- For books leaning heavily on one historical period or incident—this can work for or against you. I’ve read terrific books done in this way, but also a lot of boring ones. If you choose this route, make sure you vary voices, styles, and forms to keep the reader’s interest.
- There is a weird sameness of tone in the manuscripts I’ve read this year—and granted, it’s just a portion of submissions from one publisher—but there’s a monotone in the manuscripts. They’re not poorly written, but they lack emotion, power, passion. I wonder if this is possibly the effect of pandemic fatigue—it’s flattened out our voices, our writing? Anyway, don’t be afraid to be a little weird, out there, or show you care about something or someone. It’ll likely jolt the readers – which is usually a good thing.
- Good titles never hurt you. Once again, don’t be afraid to be a little weird.
I hope this was helpful! (And not too cranky! Anyway, as I said, this is just one person’s opinion.)Jeannine Hall Gailey, First Snow (with Power Outages, Haircuts and Holiday Things), Pushcart Nominations, Notes from a Manuscript Reader
Because we’re about to embark on our other family Xmas tradition of watching a film together on a Sunday evening in the lead up to Xmas (Mainly Xmas films, obvs), time is tight today, but I do want to post a poem—especially as I have permission to do so from the poet themselves.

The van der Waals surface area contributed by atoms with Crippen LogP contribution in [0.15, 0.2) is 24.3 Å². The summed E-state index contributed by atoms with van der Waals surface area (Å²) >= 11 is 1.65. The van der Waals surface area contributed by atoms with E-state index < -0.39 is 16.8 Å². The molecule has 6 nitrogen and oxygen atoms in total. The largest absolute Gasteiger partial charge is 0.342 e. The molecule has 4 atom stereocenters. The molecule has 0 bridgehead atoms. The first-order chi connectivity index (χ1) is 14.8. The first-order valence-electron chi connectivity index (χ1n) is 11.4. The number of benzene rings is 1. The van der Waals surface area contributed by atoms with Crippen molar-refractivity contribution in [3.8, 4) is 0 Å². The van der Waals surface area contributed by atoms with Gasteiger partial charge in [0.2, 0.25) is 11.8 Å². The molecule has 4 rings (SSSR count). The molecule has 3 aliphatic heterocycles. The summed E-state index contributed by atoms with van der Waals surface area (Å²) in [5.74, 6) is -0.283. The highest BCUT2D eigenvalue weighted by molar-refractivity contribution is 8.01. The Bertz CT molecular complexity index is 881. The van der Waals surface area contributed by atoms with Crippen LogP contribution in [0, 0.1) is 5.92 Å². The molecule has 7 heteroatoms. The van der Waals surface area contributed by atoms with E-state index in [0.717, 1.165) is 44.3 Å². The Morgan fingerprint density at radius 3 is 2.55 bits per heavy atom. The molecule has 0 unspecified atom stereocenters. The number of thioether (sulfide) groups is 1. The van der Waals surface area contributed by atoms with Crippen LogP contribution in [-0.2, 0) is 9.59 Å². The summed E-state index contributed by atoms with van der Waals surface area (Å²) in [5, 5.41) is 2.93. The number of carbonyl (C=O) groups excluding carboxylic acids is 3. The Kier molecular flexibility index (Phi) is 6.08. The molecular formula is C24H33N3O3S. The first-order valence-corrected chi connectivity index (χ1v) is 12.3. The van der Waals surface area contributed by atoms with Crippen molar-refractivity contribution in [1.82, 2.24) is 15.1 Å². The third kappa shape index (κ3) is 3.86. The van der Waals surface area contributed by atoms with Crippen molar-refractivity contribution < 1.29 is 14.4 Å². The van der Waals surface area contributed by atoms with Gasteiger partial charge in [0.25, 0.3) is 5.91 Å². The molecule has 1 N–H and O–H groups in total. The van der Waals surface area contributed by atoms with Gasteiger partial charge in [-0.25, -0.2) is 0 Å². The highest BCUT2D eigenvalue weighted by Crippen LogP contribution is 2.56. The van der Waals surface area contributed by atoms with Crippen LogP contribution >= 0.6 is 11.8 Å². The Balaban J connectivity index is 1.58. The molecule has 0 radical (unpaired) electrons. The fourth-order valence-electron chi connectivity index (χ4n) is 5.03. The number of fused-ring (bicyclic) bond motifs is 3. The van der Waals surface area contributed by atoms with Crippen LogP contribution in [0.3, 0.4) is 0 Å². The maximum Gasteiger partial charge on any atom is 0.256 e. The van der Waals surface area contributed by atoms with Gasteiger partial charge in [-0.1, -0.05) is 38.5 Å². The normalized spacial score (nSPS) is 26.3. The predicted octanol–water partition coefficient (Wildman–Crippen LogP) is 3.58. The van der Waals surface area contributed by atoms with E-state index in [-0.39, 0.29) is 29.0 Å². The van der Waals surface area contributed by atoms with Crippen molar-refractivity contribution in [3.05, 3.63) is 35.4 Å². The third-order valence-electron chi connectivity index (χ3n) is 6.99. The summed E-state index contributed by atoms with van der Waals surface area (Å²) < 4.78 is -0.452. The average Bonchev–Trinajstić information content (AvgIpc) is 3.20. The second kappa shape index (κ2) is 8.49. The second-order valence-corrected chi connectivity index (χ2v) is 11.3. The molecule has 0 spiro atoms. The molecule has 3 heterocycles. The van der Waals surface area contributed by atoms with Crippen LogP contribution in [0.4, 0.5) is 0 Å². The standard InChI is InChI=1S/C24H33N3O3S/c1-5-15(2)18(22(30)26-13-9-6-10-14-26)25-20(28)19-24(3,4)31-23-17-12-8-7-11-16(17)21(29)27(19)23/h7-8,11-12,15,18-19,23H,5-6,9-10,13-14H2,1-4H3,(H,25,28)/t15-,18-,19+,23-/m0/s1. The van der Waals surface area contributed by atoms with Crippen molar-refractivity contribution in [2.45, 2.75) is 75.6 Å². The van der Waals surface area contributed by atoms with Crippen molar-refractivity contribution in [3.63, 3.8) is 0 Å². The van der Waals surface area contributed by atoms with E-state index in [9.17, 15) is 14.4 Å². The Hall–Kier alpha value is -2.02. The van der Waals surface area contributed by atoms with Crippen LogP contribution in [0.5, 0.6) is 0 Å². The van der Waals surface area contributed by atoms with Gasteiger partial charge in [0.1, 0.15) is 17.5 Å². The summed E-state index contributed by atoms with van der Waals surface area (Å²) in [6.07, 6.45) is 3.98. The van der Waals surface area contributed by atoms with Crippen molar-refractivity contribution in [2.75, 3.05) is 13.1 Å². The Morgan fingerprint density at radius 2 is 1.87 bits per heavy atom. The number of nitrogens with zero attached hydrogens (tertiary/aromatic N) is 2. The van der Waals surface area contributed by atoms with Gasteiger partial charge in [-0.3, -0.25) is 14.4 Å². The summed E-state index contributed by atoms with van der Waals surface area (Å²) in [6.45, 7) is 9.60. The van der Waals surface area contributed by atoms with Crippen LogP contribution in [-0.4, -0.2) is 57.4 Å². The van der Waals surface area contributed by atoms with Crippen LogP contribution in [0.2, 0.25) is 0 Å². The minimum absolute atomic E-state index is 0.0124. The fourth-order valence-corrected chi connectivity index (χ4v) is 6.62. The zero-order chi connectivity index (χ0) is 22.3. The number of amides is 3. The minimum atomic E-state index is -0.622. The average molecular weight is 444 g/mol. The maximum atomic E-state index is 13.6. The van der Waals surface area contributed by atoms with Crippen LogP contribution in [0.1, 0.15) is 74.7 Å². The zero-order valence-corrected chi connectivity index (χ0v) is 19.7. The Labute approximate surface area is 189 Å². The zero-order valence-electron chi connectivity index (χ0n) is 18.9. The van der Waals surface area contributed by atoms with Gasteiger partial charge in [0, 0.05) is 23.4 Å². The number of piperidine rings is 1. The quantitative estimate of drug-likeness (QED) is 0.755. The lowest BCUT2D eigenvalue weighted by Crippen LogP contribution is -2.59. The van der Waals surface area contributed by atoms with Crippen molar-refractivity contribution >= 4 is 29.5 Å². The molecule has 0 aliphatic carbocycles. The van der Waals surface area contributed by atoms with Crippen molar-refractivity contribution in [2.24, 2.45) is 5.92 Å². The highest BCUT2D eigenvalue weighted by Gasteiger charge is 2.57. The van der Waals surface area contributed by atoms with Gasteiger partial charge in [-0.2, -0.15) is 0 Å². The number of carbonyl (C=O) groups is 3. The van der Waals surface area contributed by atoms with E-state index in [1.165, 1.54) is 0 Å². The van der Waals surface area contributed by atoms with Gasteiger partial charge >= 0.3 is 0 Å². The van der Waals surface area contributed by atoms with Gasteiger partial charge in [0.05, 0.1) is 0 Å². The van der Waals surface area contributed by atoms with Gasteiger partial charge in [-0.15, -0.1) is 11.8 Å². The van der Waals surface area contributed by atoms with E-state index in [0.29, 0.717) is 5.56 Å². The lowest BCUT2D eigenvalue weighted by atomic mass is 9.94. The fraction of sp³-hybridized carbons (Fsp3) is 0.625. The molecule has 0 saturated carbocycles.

Given the last thing we put on the tree was the star, this poem feels even more timely. It’s Each Star is a Sun by Jo Haslam from her second collection, ‘The Sign for Water‘. Sadly, the book appears to be out of print, but it’s one of the earliest poetry books I can recall buying in Waterstones, Norwich. I hadn’t read the book in years, but stumbled across it on my shelves last week. I knew I had to post something from it, and asked Jo’s permission. Out of the two I suggested this was her preference, and it’s the perfect choice.
I love the way the poem contains an element of the magical, and alludes to the way that we know the science of things, but still ascribe some sort of magic to the light that reaches us from such a distance. The way the lines of the poem seem to expand and contract like a galaxy and the universe seems entirely right.Mat Riches, It must be a sign (for water)
watching the stars.
They were always
watching the stars.
They kept listening.
That’s how we